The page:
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When evaluating an organization’s Safety Culture, one must take into consideration its efficiency at eliminating occupational hazards and reducing accidents and ill health.

 

It’s a common belief that an organization supports an effective Safety Culture when it:

  • Allows effective communication between all departments and promotes everyone’s participation and collaboration.
  • Assumes everyone is and feels responsible for Safety issues.
  • Embraces and celebrates success.
However, for those signs to show up, the organization’s top management should:
  • Treat Safety Culture as a core activity equally integrated with other core activities (production, human resources, quality etc.).
  • Provide full information to employees.
  • Promote and enhance communication without barriers concerning Safety.
  • Conduct ongoing training.
  • Promote employee participation and encourage them to make suggestions and take initiatives.
  • Keeps resources and time available in order to succeed in Safety while operating.

Organizations should comprehend and lead to a sustainable Safety System as long as they realize safety is good business and there is return on their investment (e.g. reduced operational costs and increased efficiency, improved employee’s morale and increased productivity).

Good results, in the traditional approach to occupational health and safety, especially when system’s integrity has been allowed to degrade, can be a matter of “luck”. If an organization utilizes solely either the lost-time injury frequency rate (LTIFR) or any similar outcome-based measures, then it won’t have a full reflection of the health rate of safety culture, mostly because these measures:

  • Are attached to claims and injury management processes -after the incident- and not to real improvements in safety performance.
  • May be attributed to “good luck” and not to system’s improvements, therefore they give no indication of the organization’s risk level.
  • Give no further information on the management of the most serious organization’s hazards.

On that account, how can an organization evaluate its corporate safety culture?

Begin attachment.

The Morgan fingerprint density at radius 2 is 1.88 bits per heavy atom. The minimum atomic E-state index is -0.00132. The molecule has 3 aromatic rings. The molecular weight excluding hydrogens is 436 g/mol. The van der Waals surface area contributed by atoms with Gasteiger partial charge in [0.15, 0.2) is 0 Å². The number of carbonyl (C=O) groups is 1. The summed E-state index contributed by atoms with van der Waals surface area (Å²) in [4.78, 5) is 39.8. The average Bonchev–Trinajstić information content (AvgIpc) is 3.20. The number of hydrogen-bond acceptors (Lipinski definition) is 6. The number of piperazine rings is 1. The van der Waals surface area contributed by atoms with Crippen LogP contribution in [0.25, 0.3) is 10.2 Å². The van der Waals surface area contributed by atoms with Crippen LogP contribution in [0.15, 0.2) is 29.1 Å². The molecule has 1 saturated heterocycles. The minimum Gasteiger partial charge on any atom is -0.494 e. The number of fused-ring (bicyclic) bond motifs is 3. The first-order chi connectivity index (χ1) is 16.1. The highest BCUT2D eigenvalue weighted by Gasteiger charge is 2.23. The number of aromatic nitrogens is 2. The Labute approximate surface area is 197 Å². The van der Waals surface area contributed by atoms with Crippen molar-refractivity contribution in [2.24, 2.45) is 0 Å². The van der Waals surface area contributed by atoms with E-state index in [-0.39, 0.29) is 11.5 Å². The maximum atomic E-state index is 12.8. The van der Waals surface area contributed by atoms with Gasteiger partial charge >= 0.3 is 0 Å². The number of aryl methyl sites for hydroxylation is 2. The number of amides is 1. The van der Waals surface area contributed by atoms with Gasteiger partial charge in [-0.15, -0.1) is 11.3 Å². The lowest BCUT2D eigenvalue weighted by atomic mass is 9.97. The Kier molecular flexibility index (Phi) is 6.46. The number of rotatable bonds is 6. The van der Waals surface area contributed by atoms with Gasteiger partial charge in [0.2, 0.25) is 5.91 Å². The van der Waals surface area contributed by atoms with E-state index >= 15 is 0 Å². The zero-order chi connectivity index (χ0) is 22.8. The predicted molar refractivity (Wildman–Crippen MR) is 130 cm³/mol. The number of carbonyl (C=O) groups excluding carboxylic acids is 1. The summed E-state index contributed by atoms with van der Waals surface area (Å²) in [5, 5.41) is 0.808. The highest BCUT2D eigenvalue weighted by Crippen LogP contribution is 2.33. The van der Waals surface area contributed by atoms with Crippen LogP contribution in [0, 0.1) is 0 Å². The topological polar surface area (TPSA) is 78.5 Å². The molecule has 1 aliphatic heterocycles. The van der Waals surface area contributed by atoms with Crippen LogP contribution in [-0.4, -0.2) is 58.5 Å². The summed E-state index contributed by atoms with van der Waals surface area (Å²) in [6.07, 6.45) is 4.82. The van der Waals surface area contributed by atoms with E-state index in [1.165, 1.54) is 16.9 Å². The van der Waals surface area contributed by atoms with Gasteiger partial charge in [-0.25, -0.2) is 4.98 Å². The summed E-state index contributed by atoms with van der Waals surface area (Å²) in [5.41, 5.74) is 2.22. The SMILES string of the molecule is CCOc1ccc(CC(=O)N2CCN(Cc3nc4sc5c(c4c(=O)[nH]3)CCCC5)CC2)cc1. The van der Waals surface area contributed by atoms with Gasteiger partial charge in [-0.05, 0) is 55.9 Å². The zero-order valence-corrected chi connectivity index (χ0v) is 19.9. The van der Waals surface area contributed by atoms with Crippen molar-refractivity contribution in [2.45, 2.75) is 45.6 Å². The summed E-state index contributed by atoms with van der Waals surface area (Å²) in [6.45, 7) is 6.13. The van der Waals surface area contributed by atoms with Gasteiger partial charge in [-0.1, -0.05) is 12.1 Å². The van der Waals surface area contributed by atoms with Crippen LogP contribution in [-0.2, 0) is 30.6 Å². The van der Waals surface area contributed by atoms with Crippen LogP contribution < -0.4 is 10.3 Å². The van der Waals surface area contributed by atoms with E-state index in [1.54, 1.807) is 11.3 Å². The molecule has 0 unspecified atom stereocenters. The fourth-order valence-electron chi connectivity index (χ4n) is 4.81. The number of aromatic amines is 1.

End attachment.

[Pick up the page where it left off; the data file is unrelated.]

By collaboratively using the above mentioned “outcome-based measures”, the organization should study to which extend the old and new management strategies and policies affect management commitment & leadership, ownership, supervision & decision-making, safety issues resolution, safety capacity reservoir, employee commitment & resourcefulness.

This should be done by systematically assessing everyone’s behavior on a sampling basis. The organization’s potential for improvement is determined by the underlying beliefs, values and norms shared by the organization’s personnel.

Process Engineering can help your organization to evaluate its corporate safety culture by:

  • Reviewing documentation, programs and policies.
  • Conducting safety walks. Influencing leadership to build awareness.
  • Utilizing a customized safety perception survey. Conducting group and individual interviews.

Process Engineering can provide a report focusing on possible internal actions, which raises valuable information on the readiness for both rapid and sustainable safety improvements and explores factors that may facilitate such improvements.

Safety culture is more like an iceberg that conceals more than meets the eye underneath the water surface. Thusly, always remember that organizations with strong safety cultures tend to be the most guarded against unpredicted accidents and ill health, and proactiveness is key to success.

For more information please contact the technical department of Process Engineering.

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